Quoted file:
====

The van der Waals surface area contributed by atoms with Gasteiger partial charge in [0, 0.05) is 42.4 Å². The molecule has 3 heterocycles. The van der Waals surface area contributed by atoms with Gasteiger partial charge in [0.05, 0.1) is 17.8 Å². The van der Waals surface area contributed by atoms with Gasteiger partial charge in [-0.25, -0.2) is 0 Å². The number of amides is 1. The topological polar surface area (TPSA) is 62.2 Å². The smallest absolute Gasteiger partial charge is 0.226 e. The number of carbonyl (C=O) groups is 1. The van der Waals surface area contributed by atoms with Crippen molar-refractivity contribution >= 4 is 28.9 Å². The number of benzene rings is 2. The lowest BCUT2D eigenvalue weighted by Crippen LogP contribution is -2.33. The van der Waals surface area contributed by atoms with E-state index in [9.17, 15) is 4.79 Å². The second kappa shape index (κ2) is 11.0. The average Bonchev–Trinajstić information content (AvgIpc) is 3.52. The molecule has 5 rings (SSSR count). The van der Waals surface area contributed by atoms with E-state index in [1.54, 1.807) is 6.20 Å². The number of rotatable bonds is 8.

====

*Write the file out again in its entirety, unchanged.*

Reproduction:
The van der Waals surface area contributed by atoms with Gasteiger partial charge in [0, 0.05) is 42.4 Å². The molecule has 3 heterocycles. The van der Waals surface area contributed by atoms with Gasteiger partial charge in [0.05, 0.1) is 17.8 Å². The van der Waals surface area contributed by atoms with Gasteiger partial charge in [-0.25, -0.2) is 0 Å². The number of amides is 1. The topological polar surface area (TPSA) is 62.2 Å². The smallest absolute Gasteiger partial charge is 0.226 e. The number of carbonyl (C=O) groups is 1. The van der Waals surface area contributed by atoms with Crippen molar-refractivity contribution >= 4 is 28.9 Å². The number of benzene rings is 2. The lowest BCUT2D eigenvalue weighted by Crippen LogP contribution is -2.33. The van der Waals surface area contributed by atoms with E-state index in [9.17, 15) is 4.79 Å². The second kappa shape index (κ2) is 11.0. The average Bonchev–Trinajstić information content (AvgIpc) is 3.52. The molecule has 5 rings (SSSR count). The van der Waals surface area contributed by atoms with E-state index in [1.54, 1.807) is 6.20 Å². The number of rotatable bonds is 8.